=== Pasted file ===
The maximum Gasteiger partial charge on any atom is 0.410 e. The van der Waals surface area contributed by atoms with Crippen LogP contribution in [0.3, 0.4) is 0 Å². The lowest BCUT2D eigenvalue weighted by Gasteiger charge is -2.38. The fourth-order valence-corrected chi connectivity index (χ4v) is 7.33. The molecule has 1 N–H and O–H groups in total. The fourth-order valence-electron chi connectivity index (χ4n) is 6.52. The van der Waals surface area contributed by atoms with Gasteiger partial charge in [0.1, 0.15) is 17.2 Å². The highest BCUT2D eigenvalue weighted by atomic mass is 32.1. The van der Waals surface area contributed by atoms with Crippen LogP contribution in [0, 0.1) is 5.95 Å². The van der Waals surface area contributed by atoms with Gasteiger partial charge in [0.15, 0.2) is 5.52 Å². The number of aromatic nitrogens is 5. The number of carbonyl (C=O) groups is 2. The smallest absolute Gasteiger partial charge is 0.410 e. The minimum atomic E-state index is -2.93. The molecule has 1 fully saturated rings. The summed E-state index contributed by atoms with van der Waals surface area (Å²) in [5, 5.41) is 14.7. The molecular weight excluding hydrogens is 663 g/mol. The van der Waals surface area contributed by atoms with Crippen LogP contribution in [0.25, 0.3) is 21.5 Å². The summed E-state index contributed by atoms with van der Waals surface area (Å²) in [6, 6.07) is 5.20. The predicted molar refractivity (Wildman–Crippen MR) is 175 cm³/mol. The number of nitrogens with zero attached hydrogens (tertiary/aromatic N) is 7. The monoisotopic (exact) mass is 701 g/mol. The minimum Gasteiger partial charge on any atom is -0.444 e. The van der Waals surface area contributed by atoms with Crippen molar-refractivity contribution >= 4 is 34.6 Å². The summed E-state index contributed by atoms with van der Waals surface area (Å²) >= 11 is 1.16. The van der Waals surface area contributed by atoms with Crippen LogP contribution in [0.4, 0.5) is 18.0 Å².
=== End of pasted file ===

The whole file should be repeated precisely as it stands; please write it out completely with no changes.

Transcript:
The maximum Gasteiger partial charge on any atom is 0.410 e. The van der Waals surface area contributed by atoms with Crippen LogP contribution in [0.3, 0.4) is 0 Å². The lowest BCUT2D eigenvalue weighted by Gasteiger charge is -2.38. The fourth-order valence-corrected chi connectivity index (χ4v) is 7.33. The molecule has 1 N–H and O–H groups in total. The fourth-order valence-electron chi connectivity index (χ4n) is 6.52. The van der Waals surface area contributed by atoms with Gasteiger partial charge in [0.1, 0.15) is 17.2 Å². The highest BCUT2D eigenvalue weighted by atomic mass is 32.1. The van der Waals surface area contributed by atoms with Crippen LogP contribution in [0, 0.1) is 5.95 Å². The van der Waals surface area contributed by atoms with Gasteiger partial charge in [0.15, 0.2) is 5.52 Å². The number of aromatic nitrogens is 5. The number of carbonyl (C=O) groups is 2. The smallest absolute Gasteiger partial charge is 0.410 e. The minimum atomic E-state index is -2.93. The molecule has 1 fully saturated rings. The summed E-state index contributed by atoms with van der Waals surface area (Å²) in [5, 5.41) is 14.7. The molecular weight excluding hydrogens is 663 g/mol. The van der Waals surface area contributed by atoms with Crippen LogP contribution in [0.25, 0.3) is 21.5 Å². The summed E-state index contributed by atoms with van der Waals surface area (Å²) in [6, 6.07) is 5.20. The predicted molar refractivity (Wildman–Crippen MR) is 175 cm³/mol. The number of nitrogens with zero attached hydrogens (tertiary/aromatic N) is 7. The monoisotopic (exact) mass is 701 g/mol. The minimum Gasteiger partial charge on any atom is -0.444 e. The van der Waals surface area contributed by atoms with Crippen molar-refractivity contribution >= 4 is 34.6 Å². The summed E-state index contributed by atoms with van der Waals surface area (Å²) >= 11 is 1.16. The van der Waals surface area contributed by atoms with Crippen LogP contribution in [0.4, 0.5) is 18.0 Å².